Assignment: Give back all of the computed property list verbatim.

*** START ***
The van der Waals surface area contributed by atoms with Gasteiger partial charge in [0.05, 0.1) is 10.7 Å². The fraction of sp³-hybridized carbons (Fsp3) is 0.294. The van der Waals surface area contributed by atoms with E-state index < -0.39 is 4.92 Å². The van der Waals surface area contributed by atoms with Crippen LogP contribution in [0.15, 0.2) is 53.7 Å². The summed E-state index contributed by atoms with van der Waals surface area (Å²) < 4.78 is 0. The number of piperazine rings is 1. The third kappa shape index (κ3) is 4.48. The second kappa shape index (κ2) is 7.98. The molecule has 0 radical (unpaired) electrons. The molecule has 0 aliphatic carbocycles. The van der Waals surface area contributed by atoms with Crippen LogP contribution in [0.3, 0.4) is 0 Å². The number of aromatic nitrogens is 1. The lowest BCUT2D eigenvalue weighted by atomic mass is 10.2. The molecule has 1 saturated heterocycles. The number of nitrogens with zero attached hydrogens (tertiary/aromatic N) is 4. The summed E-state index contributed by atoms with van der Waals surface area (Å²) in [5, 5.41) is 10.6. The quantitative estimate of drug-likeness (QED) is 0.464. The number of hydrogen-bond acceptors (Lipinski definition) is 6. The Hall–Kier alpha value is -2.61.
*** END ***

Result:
The van der Waals surface area contributed by atoms with Gasteiger partial charge in [0.05, 0.1) is 10.7 Å². The fraction of sp³-hybridized carbons (Fsp3) is 0.294. The van der Waals surface area contributed by atoms with E-state index < -0.39 is 4.92 Å². The van der Waals surface area contributed by atoms with Crippen LogP contribution in [0.15, 0.2) is 53.7 Å². The summed E-state index contributed by atoms with van der Waals surface area (Å²) < 4.78 is 0. The number of piperazine rings is 1. The third kappa shape index (κ3) is 4.48. The second kappa shape index (κ2) is 7.98. The molecule has 0 radical (unpaired) electrons. The molecule has 0 aliphatic carbocycles. The van der Waals surface area contributed by atoms with Crippen LogP contribution in [0.3, 0.4) is 0 Å². The number of aromatic nitrogens is 1. The lowest BCUT2D eigenvalue weighted by atomic mass is 10.2. The molecule has 1 saturated heterocycles. The number of nitrogens with zero attached hydrogens (tertiary/aromatic N) is 4. The summed E-state index contributed by atoms with van der Waals surface area (Å²) in [5, 5.41) is 10.6. The quantitative estimate of drug-likeness (QED) is 0.464. The number of hydrogen-bond acceptors (Lipinski definition) is 6. The Hall–Kier alpha value is -2.61.